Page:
Is Romney Failing To Master The Moment?

by George Kennedy on May 25, 2012

 

Is Romney Failing to Master the Moment?

Mitt Romney, presumptive GOP nominee, is as close to capturing the White House as he will be in his political life.  Yet, it appears he fails to master the moment – his moment.

Romney showed up for this match and we rightly expected that he was prepared to defend his record and tell us why “Romneynomics” (my term) is the antidote to the failed economic policies (his words, not mine) of the current administration.   Romney also appears more concerned about committing an error than making the best case for his candidacy.  Is Romney not willing to maximize his opportunity?  This perplexes some of us simply because this contest, perhaps more consequential for this country than the 2008 election, requires it.  Let’s look at the basis for this assertion.

Since the onset of the GOP primaries last fall, Mitt Romney has trumpeted his 25-year experience in the private sector and his success as a businessman to be his primary qualification to become this nation’s 45th president, the logical successor to President Obama.  Oddly enough, Romney does not speak of his record as a former chief executive of the State of Massachusetts.  A fault line in his claim to be a job creator is that Massachusetts under his stewardship was ranked 47th out of 50 in job creation by the U.S. Department of Labor.  Perhaps his singular program success as governor was in crafting a healthcare policy that served as the intellectual model for the President’s signature legislative accomplishment, the Affordable Care Act (ACA).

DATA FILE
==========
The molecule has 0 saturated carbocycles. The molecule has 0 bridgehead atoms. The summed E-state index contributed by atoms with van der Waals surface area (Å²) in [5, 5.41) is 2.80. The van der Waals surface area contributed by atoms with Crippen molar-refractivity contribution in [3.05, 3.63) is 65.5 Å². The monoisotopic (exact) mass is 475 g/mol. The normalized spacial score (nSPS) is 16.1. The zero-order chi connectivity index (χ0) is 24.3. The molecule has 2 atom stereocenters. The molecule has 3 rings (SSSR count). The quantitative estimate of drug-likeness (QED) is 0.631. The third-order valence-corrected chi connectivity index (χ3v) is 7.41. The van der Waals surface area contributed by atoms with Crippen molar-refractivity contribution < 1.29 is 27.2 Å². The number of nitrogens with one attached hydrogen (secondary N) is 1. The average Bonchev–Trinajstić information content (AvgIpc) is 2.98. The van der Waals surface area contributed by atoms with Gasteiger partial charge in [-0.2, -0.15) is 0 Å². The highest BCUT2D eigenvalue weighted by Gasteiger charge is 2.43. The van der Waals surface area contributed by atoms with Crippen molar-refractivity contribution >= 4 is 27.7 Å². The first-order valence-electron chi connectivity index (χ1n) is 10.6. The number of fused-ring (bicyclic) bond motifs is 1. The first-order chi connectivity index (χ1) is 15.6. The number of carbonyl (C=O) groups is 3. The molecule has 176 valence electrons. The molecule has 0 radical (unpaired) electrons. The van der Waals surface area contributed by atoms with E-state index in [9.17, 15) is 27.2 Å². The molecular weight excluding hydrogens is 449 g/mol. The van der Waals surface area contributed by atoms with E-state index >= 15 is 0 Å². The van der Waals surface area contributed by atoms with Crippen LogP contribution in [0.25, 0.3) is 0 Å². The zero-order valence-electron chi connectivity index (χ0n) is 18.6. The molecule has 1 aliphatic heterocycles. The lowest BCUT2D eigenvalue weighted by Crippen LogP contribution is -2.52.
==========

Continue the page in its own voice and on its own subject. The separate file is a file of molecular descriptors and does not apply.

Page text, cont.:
Romney drummed into the public consciousness his success and experience as the driving force behind Bain Capital, but is he prepared to answer for the pain and suffering he caused to those former employees whose lives he ruined?  Romney’s complete private sector record should be fair game.  Meanwhile, on a daily basis, Romney continues to mischaracterize the President’s handling of the U.S. economy in each of his public appearances and considers his “attacks” on the President to be fair.  To subject the President’s record to public examination is fair and to be expected.  The distortions in presenting the President’s record, however, are transparent to some and represent gospel to others.